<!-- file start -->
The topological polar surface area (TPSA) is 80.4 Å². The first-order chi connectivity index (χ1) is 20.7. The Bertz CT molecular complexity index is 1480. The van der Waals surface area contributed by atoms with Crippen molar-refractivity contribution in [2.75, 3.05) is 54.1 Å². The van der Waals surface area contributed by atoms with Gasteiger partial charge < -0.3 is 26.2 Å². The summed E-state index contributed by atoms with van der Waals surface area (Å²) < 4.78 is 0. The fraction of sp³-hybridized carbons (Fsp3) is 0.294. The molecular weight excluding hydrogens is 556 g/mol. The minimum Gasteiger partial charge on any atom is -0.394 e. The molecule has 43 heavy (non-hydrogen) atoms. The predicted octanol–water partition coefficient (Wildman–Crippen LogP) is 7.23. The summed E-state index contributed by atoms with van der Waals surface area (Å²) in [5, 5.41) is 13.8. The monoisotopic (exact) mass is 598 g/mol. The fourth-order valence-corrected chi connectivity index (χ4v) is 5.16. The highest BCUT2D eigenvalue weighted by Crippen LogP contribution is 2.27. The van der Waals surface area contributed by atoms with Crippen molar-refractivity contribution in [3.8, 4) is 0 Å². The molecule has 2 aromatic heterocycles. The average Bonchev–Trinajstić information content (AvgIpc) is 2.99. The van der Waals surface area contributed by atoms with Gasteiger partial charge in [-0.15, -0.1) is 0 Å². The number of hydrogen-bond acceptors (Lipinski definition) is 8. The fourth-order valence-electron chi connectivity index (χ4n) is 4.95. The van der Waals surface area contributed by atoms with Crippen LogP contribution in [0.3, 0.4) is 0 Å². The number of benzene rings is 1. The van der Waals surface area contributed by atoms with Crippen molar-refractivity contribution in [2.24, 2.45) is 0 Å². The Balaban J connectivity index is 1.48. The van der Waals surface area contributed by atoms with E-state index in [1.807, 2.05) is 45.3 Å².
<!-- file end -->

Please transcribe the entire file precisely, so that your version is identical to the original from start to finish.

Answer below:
The topological polar surface area (TPSA) is 80.4 Å². The first-order chi connectivity index (χ1) is 20.7. The Bertz CT molecular complexity index is 1480. The van der Waals surface area contributed by atoms with Crippen molar-refractivity contribution in [2.75, 3.05) is 54.1 Å². The van der Waals surface area contributed by atoms with Gasteiger partial charge < -0.3 is 26.2 Å². The summed E-state index contributed by atoms with van der Waals surface area (Å²) < 4.78 is 0. The fraction of sp³-hybridized carbons (Fsp3) is 0.294. The molecular weight excluding hydrogens is 556 g/mol. The minimum Gasteiger partial charge on any atom is -0.394 e. The molecule has 43 heavy (non-hydrogen) atoms. The predicted octanol–water partition coefficient (Wildman–Crippen LogP) is 7.23. The summed E-state index contributed by atoms with van der Waals surface area (Å²) in [5, 5.41) is 13.8. The monoisotopic (exact) mass is 598 g/mol. The fourth-order valence-corrected chi connectivity index (χ4v) is 5.16. The highest BCUT2D eigenvalue weighted by Crippen LogP contribution is 2.27. The van der Waals surface area contributed by atoms with Crippen molar-refractivity contribution in [3.8, 4) is 0 Å². The molecule has 2 aromatic heterocycles. The average Bonchev–Trinajstić information content (AvgIpc) is 2.99. The van der Waals surface area contributed by atoms with Gasteiger partial charge in [-0.15, -0.1) is 0 Å². The number of hydrogen-bond acceptors (Lipinski definition) is 8. The fourth-order valence-electron chi connectivity index (χ4n) is 4.95. The van der Waals surface area contributed by atoms with Crippen LogP contribution in [0.3, 0.4) is 0 Å². The number of benzene rings is 1. The van der Waals surface area contributed by atoms with Crippen molar-refractivity contribution in [2.24, 2.45) is 0 Å². The Balaban J connectivity index is 1.48. The van der Waals surface area contributed by atoms with E-state index in [1.807, 2.05) is 45.3 Å².